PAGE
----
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Middle management positions are responsible leadership posts typically two to seven tiers below the president.

According to Haneberg, there are two types of middle managers: those who get the work done but never think beyond short-term goals, and High-impact middle managers. High-impact middle managers see the big picture and understand how to contribute to the organization’s biggest endeavors. Haneberg explains that these types of employees know how to manage operational practices and execute tactical goals to support strategic initiatives. Consequently, their value to their company elevates them from an intermediary manager to a key player.

High-impact middle managers focus on significant areas of business, including:

* Discovering paradigms that best serve execution and results.

* Fostering collaboration to improve results and efficiency.

* Determining team performance.

* Goal setting for peak performance.

* Dealing with daily obstacles to results.

* Removing factors that limit throughput.

* Time management.

* Process alignment techniques.

* Performance management techniques.

* Skills for coaching others.

* Using the High-Impact Middle Management System to improve results.

* Honing middle management skills to build their careers.

The Guiding Principles of the High-Impact Middle Management System

Haneberg designed the High-Impact Middle Management System with eight basic principles in mind. These principles speak to what is unique about middle management and how high-impact middle managers can produce great results.

Principle 1:Being a Middle Manager Is Exciting. Middle managers are close to the action that top executives rarely get to see. Because middle managers have a finger on the pulse of the company, they hold a unique perspective and can help shape the future strategy and direction of the organization.

Principle 2:Middle Management Is a Craft. It takes practice and time for managers to develop a style that is effective and unique. Along the way, they must hone their craft via mentoring, training, and coaching.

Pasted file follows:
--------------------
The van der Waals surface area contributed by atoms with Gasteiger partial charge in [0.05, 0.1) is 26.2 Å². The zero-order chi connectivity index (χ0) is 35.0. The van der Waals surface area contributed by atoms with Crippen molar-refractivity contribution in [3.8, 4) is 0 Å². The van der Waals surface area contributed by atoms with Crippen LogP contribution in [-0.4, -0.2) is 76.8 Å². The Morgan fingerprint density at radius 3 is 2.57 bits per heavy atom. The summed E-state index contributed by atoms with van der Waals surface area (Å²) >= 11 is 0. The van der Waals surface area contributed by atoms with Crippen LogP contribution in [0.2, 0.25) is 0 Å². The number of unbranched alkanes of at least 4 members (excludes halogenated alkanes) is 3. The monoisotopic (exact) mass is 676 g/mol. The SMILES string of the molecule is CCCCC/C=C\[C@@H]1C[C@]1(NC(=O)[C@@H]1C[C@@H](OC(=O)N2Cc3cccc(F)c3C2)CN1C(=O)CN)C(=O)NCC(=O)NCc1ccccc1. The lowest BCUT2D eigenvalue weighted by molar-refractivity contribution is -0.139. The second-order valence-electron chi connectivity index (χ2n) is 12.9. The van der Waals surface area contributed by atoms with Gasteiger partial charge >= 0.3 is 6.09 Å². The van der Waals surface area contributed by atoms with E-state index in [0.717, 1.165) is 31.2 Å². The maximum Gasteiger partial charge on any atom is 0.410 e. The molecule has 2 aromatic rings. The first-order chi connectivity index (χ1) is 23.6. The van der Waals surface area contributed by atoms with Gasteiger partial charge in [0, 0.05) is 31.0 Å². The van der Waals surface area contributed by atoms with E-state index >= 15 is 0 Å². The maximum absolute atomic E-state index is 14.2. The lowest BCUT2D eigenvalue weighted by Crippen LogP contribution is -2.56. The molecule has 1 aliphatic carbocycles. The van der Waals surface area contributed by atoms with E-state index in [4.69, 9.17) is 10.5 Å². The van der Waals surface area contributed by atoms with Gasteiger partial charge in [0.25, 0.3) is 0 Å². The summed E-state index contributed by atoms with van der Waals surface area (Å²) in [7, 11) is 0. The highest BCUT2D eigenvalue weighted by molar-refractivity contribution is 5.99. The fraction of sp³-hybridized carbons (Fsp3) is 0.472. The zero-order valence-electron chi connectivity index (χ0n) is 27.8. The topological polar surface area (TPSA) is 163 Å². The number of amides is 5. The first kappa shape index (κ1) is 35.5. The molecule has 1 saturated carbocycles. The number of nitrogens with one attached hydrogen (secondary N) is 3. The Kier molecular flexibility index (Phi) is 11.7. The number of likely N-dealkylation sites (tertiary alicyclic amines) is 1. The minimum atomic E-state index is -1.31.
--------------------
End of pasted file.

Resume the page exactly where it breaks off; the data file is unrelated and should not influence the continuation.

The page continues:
Principle 3:Great Managers Do What Others Don’t or Won’t. Great managers complete tasks that are undesirable, tiring, mundane, or even frightening because they are necessary and time sensitive.

Principle 4:Beliefs Determine Behavior. Breakthroughs in the workplace occur when beliefs about job responsibilities and expectations align with efforts to achieve desired outcomes.

Principle 5:Relationships Influence Results. Great managers develop and maintain positive relationships with others and garner the cooperation and support they need to produce ideal results.

Principle 6:Managerial Strengths and Weaknesses Are Known. Because managers’ strengths and weaknesses are inevitably displayed in the workplace, they should take an interest in and deal with character development needs. Managers should never be the last to know if one of their personality traits irritates their co-workers or derails the work. Those who acknowledge areas where they need to improve will enjoy more support and respect from others than will those who do not.

Principle 7:Great Middle Management Can Be Learned, but One Must “Get It.” Great middle management is a craft that managers can learn with training and guidance. Skilled middle managers are cultivated, not born.

Principle 8:Middle Managers Exist to Make Things Happen. Middle managers are not in the workplace simply to oversee what is going to occur on its own. They play a vital role in improving the business and should seek out opportunities to make an impact.

Results-Oriented Responses

High-impact middle managers generate results by developing results-oriented responses (RORs): behaviors and enablers that have an immediate effect on work. RORs can help managers focus their time and energy where it will yield the highest benefits. Results-oriented responses include:

* Being an owner versus being a custodian.

* Being active versus being passive.

* Generating new approaches versus resorting to the status quo.

* Keeping promises versus breaking promises.

* Influencing through enrollment versus influencing through subtle coercion.

* Being service oriented versus expecting to be served.

* Being coachable versus being defensive.

* Practicing quality dialogue versus using dialogue without purpose.

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